Nigeria’s military has disputed reports that as many as 2,000 people were killed in a recent assault by militants on a town in the country’s northeast, putting the dead at 150, including many of the attackers.The military, under fire for losing large swaths of the northeast to militants from the group Boko Haram, dismissed reports of the high death toll in the town of Baga, saying it based its lower estimate on investigation and surveillance.
“From all available evidences, the number of people who lost their lives during the attack has so far not exceeded about 150 in the interim,” the Defense Ministry said on Twitter. It said the military had not “given up” on Baga or any part of the country.
In recent days, local officials in Baga also said the toll had been exaggerated.
The military has appealed for international support in the wake of the Baga attack. The Boko Haram crisis has strained relations between Nigeria and the United States, with the former accusing American officials of refusing to supply arms and equipment to help it defeat the militant group.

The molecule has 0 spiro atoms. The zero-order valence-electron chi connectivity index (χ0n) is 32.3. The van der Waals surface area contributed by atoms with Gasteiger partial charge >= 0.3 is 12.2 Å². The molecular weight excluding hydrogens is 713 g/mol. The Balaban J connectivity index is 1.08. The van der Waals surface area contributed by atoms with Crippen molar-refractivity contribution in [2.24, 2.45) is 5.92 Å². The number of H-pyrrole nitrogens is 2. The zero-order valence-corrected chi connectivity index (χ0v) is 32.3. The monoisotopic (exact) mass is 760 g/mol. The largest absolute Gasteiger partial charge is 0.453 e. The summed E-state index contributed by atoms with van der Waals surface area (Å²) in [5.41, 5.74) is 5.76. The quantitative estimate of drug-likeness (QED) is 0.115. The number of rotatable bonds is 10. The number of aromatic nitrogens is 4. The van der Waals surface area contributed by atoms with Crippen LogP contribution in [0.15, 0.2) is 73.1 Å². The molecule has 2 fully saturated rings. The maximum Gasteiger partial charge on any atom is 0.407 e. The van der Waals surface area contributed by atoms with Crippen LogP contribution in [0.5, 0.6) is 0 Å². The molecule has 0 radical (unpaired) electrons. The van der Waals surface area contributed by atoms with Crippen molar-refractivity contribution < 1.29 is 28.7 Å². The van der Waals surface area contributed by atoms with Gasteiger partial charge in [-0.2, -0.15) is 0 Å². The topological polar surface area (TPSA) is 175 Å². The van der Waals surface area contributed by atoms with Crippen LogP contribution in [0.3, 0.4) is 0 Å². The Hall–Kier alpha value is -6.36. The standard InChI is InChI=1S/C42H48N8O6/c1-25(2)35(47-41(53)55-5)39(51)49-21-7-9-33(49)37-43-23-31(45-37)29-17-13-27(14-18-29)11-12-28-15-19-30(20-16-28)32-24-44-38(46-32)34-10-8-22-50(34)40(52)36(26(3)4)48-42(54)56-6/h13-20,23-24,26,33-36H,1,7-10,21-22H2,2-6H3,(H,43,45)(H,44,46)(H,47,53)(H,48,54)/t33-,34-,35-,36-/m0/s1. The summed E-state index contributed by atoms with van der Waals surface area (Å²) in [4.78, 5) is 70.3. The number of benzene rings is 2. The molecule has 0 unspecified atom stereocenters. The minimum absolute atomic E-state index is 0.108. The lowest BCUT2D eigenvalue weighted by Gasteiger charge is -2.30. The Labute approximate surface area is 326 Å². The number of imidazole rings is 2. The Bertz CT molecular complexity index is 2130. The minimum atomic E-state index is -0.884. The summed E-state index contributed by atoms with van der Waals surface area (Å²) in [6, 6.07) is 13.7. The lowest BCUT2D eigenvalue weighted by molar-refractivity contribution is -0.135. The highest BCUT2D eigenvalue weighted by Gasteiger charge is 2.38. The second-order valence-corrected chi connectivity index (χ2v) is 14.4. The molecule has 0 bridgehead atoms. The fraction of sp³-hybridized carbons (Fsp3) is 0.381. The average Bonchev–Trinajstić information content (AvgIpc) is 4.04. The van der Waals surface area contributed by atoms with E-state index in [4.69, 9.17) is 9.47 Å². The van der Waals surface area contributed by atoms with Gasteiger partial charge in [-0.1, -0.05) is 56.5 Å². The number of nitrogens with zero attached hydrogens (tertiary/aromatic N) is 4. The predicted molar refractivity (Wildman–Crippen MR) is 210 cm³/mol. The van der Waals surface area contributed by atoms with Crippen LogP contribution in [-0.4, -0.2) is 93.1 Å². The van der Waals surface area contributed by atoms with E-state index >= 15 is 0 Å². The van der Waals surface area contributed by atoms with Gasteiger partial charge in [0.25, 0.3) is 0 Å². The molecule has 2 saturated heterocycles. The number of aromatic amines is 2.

Nigeria canceled a military training deal last year with the U.S. in response to Washington’s policy of not supplying military equipment to Nigerian forces because of their poor record of human rights.
The U.S. refused to sell Cobra military helicopters to Nigeria, but offered to train a battalion of its soldiers in counterterrorism techniques if Nigeria supplied the equipment.
U.S. Ambassador James Entwhistle told Nigerian television over the weekend that the U.S. flew trainers into Nigeria last year but equipment wasn’t available and the Nigerian government canceled the training agreement.